In an effort to avoid this awful thing called “probate” people contemplating death resort to will substitutes like trusts. Frankly, my experience is the Trustee ends up in just as much trouble as the personal representative, and the beneficiaries are just as scared they are being “taken”. The administration which was designed to take a few weeks actually takes longer than a probate because the rules are not as clear.

People have been dying in this jurisdiction since it was a Territory ( no one died here before that ) and so there is plenty of law on the topic of death. Trusts on the other hand are designed to live on, the zombie version of the dead. As a relatively new way to pass property the legal ground is not as well tread. At least the term “trustee” is gender neutral, and we don’t have to wait for the legislature to emasculate the man in charge, which would otherwise happen because any reference to gender in Washington causes the citizenry to go mute.

Will Contests

My Daddy ( a lawyer ) used to say Judges are like a box of chocolates. You never know what you’re going to get.

But there is one thing I know you will get when you contest a will most of the time: Defeated.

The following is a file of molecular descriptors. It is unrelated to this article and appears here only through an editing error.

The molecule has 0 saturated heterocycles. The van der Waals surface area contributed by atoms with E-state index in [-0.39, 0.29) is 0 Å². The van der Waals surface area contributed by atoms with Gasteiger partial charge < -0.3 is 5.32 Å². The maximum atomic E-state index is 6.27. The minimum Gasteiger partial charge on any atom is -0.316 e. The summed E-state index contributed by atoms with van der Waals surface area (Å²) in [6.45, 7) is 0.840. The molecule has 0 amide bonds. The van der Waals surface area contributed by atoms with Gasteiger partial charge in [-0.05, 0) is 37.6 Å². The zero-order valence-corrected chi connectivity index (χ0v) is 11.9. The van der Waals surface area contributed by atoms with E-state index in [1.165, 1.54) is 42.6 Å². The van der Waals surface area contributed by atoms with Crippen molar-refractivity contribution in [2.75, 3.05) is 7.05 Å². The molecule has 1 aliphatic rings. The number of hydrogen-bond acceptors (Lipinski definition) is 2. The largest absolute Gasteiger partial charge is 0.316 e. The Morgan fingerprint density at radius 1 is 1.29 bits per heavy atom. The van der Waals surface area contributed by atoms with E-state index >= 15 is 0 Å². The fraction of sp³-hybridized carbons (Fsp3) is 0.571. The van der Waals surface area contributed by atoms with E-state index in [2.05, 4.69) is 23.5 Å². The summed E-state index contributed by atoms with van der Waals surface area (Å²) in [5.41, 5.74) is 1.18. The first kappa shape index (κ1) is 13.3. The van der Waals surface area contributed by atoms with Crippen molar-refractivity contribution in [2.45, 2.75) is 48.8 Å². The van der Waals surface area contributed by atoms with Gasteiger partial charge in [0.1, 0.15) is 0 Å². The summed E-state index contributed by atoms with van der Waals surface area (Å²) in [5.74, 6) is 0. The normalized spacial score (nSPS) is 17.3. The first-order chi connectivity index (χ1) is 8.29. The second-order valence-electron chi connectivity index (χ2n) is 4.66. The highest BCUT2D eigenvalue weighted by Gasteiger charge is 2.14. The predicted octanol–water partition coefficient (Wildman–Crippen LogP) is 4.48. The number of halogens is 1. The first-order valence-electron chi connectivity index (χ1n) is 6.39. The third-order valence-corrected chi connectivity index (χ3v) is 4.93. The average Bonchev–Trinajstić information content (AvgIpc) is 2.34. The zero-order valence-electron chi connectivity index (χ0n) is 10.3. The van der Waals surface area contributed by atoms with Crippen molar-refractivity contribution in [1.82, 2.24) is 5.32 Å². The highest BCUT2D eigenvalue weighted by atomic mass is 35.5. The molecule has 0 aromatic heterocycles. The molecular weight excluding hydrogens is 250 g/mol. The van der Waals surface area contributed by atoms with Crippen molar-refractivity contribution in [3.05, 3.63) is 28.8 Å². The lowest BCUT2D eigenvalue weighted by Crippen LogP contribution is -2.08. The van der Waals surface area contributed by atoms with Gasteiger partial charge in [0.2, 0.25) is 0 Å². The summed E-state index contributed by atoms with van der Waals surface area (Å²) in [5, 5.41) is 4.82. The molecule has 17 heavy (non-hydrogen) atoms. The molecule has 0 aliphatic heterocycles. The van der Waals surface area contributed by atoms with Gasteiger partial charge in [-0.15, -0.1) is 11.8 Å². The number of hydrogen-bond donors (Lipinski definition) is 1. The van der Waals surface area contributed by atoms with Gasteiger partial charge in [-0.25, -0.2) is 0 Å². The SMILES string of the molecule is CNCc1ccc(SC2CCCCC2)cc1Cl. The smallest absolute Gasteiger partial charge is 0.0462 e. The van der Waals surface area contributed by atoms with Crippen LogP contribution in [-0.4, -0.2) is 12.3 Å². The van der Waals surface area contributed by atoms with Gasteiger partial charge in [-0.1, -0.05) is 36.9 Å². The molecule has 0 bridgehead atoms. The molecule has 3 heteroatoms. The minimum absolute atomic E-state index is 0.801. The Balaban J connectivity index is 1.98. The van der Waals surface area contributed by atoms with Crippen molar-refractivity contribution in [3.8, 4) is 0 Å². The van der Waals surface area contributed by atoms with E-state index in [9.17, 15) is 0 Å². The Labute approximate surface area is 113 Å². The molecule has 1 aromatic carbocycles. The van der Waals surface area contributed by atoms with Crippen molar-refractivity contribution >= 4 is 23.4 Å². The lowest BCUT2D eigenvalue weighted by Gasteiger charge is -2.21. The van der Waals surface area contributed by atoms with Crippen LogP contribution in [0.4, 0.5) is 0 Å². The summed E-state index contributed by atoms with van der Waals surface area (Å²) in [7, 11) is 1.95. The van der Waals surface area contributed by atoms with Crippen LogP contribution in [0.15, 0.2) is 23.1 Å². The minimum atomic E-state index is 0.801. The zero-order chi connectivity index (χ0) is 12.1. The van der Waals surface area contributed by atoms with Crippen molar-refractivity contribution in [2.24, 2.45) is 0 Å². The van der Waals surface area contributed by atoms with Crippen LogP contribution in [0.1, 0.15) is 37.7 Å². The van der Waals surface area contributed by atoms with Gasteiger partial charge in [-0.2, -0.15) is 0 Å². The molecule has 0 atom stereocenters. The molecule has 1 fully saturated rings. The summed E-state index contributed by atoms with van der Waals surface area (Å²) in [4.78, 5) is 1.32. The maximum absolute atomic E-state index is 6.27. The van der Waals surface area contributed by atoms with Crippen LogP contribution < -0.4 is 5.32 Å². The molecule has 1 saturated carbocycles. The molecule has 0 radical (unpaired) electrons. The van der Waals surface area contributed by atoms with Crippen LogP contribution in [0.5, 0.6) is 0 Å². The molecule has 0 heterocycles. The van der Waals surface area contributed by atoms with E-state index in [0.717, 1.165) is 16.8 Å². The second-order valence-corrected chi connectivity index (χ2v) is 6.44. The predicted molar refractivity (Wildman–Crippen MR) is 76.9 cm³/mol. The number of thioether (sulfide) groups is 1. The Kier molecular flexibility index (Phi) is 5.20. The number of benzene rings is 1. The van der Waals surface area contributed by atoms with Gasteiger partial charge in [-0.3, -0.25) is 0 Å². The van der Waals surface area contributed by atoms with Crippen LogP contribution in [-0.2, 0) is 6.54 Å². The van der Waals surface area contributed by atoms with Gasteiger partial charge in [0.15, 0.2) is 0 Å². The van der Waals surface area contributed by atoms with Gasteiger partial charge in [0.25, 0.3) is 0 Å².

Most of these cases are brought on three basis; 1 )Testamentary Capacity: for example the Dad’s mind was gone when he signed this will or 2) Undue Influence: someone taking an unusually large or unnatural gift had a position of trust with Dad or 3) Fraudulent Misrepresentation in the execution of the document: Dad signed a will when he was told it was a contract to buy a new Ford.

This is a complex area of shifting presumptions of law which start out favoring the will as written, and is peppered with problems of proof to over come that presumption ranging from excluded testimony due to the Dead Man’s Statute to just how good your medical expert is who saw Dad before he signed this will.

This trouble is compounded by the standard of proof. The contestant has to prove these things that would invalidate the will by clear cogent and convincing evidence. That is the civil equivalent of putting a man in jail, well beyond a preponderance.

Often the question is would Dad have any reason to do what the will says. If so, it is doubtful the there is much of a contest. Better off spending the attorney fees on a real box of chocolates.

Empty Grandmas Accounts Before She Dies to Avoid Probate?

I wrote this post because I saw this question as a top search on my dashboard.

The answer is no. There are several problems with this approach.

1) Crime. That is what this is, Crime. Go to Jail, Do not pass GO, do not collect any $200. You will be characterized as “financial exploiter” at least if you do this in the state named after the first President, and that means you fall under the “slayer statute” and as we all know, slayers do not inherit. Or at least I think we all know this.